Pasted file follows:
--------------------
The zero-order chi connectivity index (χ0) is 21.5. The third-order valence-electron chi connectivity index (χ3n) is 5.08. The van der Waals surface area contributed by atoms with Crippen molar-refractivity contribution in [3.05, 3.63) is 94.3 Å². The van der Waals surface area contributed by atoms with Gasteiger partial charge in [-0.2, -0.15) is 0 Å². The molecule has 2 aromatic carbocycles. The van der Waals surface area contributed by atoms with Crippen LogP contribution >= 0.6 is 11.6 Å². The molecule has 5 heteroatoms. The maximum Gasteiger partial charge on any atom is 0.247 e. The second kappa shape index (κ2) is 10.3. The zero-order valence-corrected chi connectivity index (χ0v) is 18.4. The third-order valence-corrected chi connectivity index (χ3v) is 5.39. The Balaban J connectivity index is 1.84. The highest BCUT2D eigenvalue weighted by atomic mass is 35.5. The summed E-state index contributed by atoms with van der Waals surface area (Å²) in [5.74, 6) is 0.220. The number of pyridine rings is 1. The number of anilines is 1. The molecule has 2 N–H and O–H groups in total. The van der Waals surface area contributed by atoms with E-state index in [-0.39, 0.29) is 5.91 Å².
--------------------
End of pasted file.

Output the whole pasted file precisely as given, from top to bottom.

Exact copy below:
The zero-order chi connectivity index (χ0) is 21.5. The third-order valence-electron chi connectivity index (χ3n) is 5.08. The van der Waals surface area contributed by atoms with Crippen molar-refractivity contribution in [3.05, 3.63) is 94.3 Å². The van der Waals surface area contributed by atoms with Gasteiger partial charge in [-0.2, -0.15) is 0 Å². The molecule has 2 aromatic carbocycles. The van der Waals surface area contributed by atoms with Crippen LogP contribution >= 0.6 is 11.6 Å². The molecule has 5 heteroatoms. The maximum Gasteiger partial charge on any atom is 0.247 e. The second kappa shape index (κ2) is 10.3. The zero-order valence-corrected chi connectivity index (χ0v) is 18.4. The third-order valence-corrected chi connectivity index (χ3v) is 5.39. The Balaban J connectivity index is 1.84. The highest BCUT2D eigenvalue weighted by atomic mass is 35.5. The summed E-state index contributed by atoms with van der Waals surface area (Å²) in [5.74, 6) is 0.220. The number of pyridine rings is 1. The number of anilines is 1. The molecule has 2 N–H and O–H groups in total. The van der Waals surface area contributed by atoms with E-state index in [-0.39, 0.29) is 5.91 Å².